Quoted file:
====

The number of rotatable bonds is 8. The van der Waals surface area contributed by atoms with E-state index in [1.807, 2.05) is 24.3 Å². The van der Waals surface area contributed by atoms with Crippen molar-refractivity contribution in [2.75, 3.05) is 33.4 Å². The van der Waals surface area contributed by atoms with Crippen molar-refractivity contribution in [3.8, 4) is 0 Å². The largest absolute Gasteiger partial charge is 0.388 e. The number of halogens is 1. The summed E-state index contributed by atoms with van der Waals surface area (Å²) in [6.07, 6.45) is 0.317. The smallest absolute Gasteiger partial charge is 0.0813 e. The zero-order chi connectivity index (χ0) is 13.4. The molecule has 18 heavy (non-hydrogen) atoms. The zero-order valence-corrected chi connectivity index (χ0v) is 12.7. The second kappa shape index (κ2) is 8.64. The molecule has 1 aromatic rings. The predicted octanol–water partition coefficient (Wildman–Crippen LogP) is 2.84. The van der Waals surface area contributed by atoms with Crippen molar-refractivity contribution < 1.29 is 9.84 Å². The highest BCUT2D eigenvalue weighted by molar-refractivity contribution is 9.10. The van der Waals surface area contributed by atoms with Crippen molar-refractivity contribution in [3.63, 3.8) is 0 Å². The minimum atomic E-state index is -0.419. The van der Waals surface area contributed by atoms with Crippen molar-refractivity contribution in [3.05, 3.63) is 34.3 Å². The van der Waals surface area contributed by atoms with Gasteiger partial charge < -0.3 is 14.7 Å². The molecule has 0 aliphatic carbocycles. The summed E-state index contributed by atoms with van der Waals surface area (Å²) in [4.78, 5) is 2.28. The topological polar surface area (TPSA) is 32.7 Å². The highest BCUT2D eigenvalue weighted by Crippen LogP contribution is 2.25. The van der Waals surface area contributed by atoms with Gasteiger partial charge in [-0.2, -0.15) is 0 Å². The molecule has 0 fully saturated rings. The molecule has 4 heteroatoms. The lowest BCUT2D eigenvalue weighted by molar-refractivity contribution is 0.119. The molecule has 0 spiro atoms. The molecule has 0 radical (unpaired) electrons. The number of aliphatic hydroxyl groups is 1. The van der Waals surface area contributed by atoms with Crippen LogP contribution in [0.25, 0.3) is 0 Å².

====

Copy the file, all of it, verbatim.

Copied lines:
The number of rotatable bonds is 8. The van der Waals surface area contributed by atoms with E-state index in [1.807, 2.05) is 24.3 Å². The van der Waals surface area contributed by atoms with Crippen molar-refractivity contribution in [2.75, 3.05) is 33.4 Å². The van der Waals surface area contributed by atoms with Crippen molar-refractivity contribution in [3.8, 4) is 0 Å². The largest absolute Gasteiger partial charge is 0.388 e. The number of halogens is 1. The summed E-state index contributed by atoms with van der Waals surface area (Å²) in [6.07, 6.45) is 0.317. The smallest absolute Gasteiger partial charge is 0.0813 e. The zero-order chi connectivity index (χ0) is 13.4. The molecule has 18 heavy (non-hydrogen) atoms. The zero-order valence-corrected chi connectivity index (χ0v) is 12.7. The second kappa shape index (κ2) is 8.64. The molecule has 1 aromatic rings. The predicted octanol–water partition coefficient (Wildman–Crippen LogP) is 2.84. The van der Waals surface area contributed by atoms with Crippen molar-refractivity contribution < 1.29 is 9.84 Å². The highest BCUT2D eigenvalue weighted by molar-refractivity contribution is 9.10. The van der Waals surface area contributed by atoms with Crippen molar-refractivity contribution in [3.63, 3.8) is 0 Å². The minimum atomic E-state index is -0.419. The van der Waals surface area contributed by atoms with Crippen molar-refractivity contribution in [3.05, 3.63) is 34.3 Å². The van der Waals surface area contributed by atoms with Gasteiger partial charge < -0.3 is 14.7 Å². The molecule has 0 aliphatic carbocycles. The summed E-state index contributed by atoms with van der Waals surface area (Å²) in [4.78, 5) is 2.28. The topological polar surface area (TPSA) is 32.7 Å². The highest BCUT2D eigenvalue weighted by Crippen LogP contribution is 2.25. The van der Waals surface area contributed by atoms with Gasteiger partial charge in [-0.2, -0.15) is 0 Å². The molecule has 0 fully saturated rings. The molecule has 4 heteroatoms. The lowest BCUT2D eigenvalue weighted by molar-refractivity contribution is 0.119. The molecule has 0 spiro atoms. The molecule has 0 radical (unpaired) electrons. The number of aliphatic hydroxyl groups is 1. The van der Waals surface area contributed by atoms with Crippen LogP contribution in [0.25, 0.3) is 0 Å².